Robinson+Cole understands all aspects of fair housing law, including the federal Fair Housing Act. Our Real Estate + Development Group lawyers represent landlords in claims alleging discriminatory practices in violation of the federal Fair Housing Act and state housing laws. We also represent would-be tenants who were wrongfully barred from renting apartment units.
Our lawyers routinely represent owners and operators in obtaining permits to build, expand, and operate new or additional facilities that assist the disabled and other protected classes. Sometimes, obtaining a permit may involve bringing an action in federal district court when a municipality wrongfully denies approval of the proposed use and location of a facility. Typically, our clients serve populations that desperately need help with special needs, ranging from physical disabilities to drug and alcohol rehabilitation. The purpose of the Fair Housing Act is to ensure that communities reasonably accommodate people with these special needs.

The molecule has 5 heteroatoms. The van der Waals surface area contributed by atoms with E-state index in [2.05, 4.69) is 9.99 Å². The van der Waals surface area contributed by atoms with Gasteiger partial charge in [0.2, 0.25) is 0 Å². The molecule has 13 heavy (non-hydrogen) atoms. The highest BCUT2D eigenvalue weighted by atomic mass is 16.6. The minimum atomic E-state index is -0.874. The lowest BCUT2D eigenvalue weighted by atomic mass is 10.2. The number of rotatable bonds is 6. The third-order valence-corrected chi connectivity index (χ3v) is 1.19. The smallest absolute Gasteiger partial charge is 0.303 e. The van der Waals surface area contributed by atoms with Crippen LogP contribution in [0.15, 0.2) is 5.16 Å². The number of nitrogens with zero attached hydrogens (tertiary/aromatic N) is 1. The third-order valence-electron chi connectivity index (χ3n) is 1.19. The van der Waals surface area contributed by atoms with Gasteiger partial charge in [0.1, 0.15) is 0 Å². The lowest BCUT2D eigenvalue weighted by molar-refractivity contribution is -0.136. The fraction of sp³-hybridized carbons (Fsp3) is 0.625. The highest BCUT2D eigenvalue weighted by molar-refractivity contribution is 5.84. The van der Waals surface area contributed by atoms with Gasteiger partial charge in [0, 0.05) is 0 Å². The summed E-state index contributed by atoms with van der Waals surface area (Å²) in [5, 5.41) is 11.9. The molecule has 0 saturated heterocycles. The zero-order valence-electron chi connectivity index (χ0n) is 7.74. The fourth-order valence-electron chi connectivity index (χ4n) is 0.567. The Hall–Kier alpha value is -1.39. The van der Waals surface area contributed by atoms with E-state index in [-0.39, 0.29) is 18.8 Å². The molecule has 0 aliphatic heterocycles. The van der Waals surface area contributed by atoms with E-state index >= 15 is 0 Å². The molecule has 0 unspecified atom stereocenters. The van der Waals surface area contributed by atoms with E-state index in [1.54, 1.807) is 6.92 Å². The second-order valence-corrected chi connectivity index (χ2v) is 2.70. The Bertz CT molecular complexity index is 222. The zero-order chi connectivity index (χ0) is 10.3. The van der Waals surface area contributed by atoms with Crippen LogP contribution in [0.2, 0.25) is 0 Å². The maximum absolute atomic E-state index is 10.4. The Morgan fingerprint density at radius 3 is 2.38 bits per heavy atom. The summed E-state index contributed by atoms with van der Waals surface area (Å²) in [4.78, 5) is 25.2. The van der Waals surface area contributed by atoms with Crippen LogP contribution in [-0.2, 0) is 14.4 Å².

Robinson+Cole has consistently employed a multidisciplinary approach to team its lawyers and planners with focused land use law experience with lawyers who focus on the transactional side and help clients secure real estate by purchase or lease and obtain financing once the project has received its approvals. Depending on client needs, we may call on Litigation Group lawyers, who are conversant with federal court practice; Health Law Group lawyers, who are experienced in obtaining certificates of need when required; and Business Transaction Group lawyers, who can help structure the ownership and operation of the facility. Our knowledge of the Fair Housing Act’s legal requirements, and the case law that has developed over the years, has been, many times, the linchpin in achieving a positive outcome for our clients.
We have enjoyed sharing in the success of a number of our clients who own or operate clinics and rehabilitation facilities.
Prevailed on source of income discrimination claim under the Connecticut Fair Housing Act in a case involving a prospective tenant who was refused housing based on her lawful source of income (State of Connecticut guaranteed security deposit). Secured damages and attorneys' fees in excess of $100,000.